Evidence of Palæolithic inhabitation were dicovered by Macalister. Later inhabitants were the ancient Trogolodyte men (possibly related to the Natufian). These were probably driven out by Semites, whose own settlement was destroyed. The city emerged once more in the Middle Bronze age; the earliest defences were built as well as the notorious "high place". It was captured and destroyed by Pharaoh Thutmoses III. The city was rebuilt and regained most of its former riches. During this period the outer wall and (possibly) the water tunnel were constructed. The city was destroyed once more, by either Pharaoh Merneptah (see Merneptah Stele) or Joshua ben Nun and the Tribes of Israel (Jos. 10:34).
The city, it seems, remained deserted until the coming of the Philistines, whose finest construction is visible in the acropolis of the city. The city was a border outpost and remained philistine during the days of the Judges and kings Saul and David. In the days of Solomon the city was captured by a certain Pharaoh (possibly Siamon) and given to the Israelite king as a dowery (1 Kings 9:16). Solomon rebuilt the defences of the Gezer, Hatzor and Meggido on the same model (Chambered gates and Casemate walls); the Gezer Calender belongs to this period. The City was attacked by Pharaoh Shoshenq I and later by Tiglath-Pileser III of Assyria.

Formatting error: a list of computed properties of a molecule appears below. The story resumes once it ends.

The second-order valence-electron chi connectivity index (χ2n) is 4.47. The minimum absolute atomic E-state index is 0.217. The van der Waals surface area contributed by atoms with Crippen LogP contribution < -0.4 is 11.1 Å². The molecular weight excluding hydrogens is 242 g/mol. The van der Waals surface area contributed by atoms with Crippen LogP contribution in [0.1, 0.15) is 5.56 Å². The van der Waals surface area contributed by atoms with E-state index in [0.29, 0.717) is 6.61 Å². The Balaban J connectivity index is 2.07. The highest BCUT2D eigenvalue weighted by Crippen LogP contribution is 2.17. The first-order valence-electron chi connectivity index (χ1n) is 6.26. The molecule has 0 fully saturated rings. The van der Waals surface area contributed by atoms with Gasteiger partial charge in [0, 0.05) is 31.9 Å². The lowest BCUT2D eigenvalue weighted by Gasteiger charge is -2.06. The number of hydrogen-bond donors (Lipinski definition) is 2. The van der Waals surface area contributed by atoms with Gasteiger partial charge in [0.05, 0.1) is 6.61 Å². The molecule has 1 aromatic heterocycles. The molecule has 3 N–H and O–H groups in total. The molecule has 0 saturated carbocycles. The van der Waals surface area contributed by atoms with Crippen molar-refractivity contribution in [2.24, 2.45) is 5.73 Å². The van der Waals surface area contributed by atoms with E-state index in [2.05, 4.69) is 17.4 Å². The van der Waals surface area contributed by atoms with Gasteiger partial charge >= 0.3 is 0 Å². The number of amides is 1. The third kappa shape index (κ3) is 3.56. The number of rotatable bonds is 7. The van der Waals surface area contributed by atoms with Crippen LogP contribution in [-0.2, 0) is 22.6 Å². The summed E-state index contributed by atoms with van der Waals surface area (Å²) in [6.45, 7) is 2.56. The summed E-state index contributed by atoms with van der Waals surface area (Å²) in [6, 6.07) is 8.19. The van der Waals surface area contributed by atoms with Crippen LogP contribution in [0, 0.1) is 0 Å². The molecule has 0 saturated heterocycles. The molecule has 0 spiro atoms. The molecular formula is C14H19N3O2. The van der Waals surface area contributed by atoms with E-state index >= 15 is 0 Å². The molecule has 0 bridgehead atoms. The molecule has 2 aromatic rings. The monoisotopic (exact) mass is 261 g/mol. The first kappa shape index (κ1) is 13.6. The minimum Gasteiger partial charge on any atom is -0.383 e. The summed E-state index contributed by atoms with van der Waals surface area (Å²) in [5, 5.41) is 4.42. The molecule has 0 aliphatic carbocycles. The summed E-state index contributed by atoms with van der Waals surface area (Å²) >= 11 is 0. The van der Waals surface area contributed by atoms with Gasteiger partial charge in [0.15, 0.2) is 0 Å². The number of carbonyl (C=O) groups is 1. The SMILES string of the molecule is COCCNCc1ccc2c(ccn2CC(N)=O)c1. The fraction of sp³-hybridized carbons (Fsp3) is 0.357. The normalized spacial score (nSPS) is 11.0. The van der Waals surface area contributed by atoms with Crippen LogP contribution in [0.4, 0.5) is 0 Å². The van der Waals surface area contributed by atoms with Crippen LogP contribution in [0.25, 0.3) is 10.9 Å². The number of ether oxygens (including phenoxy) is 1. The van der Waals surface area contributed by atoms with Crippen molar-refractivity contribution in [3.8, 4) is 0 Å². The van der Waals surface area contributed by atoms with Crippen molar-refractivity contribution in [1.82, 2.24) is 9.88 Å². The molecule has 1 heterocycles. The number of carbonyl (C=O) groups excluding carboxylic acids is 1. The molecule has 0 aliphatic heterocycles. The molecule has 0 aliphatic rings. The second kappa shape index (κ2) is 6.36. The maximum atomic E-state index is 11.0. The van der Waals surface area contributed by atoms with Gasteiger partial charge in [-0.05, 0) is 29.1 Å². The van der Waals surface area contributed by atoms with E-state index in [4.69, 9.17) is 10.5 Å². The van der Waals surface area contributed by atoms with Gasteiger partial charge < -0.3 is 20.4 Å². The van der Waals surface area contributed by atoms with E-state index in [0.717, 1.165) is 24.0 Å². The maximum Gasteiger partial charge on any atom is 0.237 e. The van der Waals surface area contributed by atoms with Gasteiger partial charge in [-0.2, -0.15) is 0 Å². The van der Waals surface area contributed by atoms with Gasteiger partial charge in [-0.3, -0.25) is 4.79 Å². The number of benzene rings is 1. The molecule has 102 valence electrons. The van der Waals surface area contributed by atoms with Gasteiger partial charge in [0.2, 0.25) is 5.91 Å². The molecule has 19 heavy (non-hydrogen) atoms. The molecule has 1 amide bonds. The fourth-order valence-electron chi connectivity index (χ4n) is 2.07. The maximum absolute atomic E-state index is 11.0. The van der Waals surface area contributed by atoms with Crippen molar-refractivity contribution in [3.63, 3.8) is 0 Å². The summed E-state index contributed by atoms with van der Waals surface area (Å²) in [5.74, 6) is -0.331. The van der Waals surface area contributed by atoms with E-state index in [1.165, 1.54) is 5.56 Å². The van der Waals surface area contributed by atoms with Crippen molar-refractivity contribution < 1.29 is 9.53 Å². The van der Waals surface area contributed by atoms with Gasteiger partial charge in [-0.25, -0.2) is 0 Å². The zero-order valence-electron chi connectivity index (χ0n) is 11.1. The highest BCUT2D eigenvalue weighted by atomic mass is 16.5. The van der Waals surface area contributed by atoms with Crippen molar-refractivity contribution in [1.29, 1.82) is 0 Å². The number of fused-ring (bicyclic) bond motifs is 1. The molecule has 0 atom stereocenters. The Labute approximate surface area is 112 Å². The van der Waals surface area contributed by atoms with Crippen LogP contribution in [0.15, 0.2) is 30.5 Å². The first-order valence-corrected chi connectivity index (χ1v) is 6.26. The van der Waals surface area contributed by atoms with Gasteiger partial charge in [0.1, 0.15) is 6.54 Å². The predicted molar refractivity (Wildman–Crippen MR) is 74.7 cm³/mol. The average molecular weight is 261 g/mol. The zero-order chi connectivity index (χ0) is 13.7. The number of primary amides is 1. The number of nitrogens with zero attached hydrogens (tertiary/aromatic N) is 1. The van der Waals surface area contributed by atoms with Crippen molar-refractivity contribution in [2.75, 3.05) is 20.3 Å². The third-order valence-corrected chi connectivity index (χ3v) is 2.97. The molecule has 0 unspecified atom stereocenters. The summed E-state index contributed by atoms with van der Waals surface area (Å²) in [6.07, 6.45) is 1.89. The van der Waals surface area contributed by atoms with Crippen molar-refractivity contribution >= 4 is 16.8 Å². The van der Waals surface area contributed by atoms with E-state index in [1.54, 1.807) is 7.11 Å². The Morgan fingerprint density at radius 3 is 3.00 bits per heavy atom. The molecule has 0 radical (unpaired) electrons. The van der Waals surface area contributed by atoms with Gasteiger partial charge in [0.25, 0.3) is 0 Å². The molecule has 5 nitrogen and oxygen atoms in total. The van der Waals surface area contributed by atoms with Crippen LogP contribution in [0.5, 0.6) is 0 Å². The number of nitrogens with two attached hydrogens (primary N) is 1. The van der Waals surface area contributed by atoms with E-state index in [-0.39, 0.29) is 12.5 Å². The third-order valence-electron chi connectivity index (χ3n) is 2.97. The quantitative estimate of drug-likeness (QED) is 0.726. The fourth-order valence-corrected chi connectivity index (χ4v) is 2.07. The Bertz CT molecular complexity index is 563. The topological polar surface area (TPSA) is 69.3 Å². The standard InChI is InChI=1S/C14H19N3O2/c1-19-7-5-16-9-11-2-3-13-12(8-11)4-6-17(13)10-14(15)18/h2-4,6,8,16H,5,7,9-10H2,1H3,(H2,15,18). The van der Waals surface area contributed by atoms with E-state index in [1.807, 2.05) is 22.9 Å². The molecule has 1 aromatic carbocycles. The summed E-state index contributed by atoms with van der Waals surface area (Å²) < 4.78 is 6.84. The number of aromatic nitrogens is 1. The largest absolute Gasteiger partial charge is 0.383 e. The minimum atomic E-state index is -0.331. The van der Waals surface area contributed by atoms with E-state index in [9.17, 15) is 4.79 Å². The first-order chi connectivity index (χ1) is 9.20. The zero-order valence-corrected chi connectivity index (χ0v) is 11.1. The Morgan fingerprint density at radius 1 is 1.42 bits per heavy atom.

In Assyrian hands, Gezer was a city of importance. Several rich graves date to the persian period. Seleucid forces used Gezer in the time of the Macabean revolt and also restored some of its defenses. Simon Maccabaeus conquered Gezer and his son, John Hyrcanus, built there a fortress. Roman baths and Byzantian graves are the main remains of the appropriate periods. The Battle of Montgisard might have taken place at Gezer. Mamluks used the city, and in Ottoman times the village of Abu-Shushe was built on the slopes of the hill. The territory was baught by jews and a jewish Kvootza settled near by. During the Israeli war of Independnce the area was conquered by the Arab Legion but was recovered by the israeli Palmach.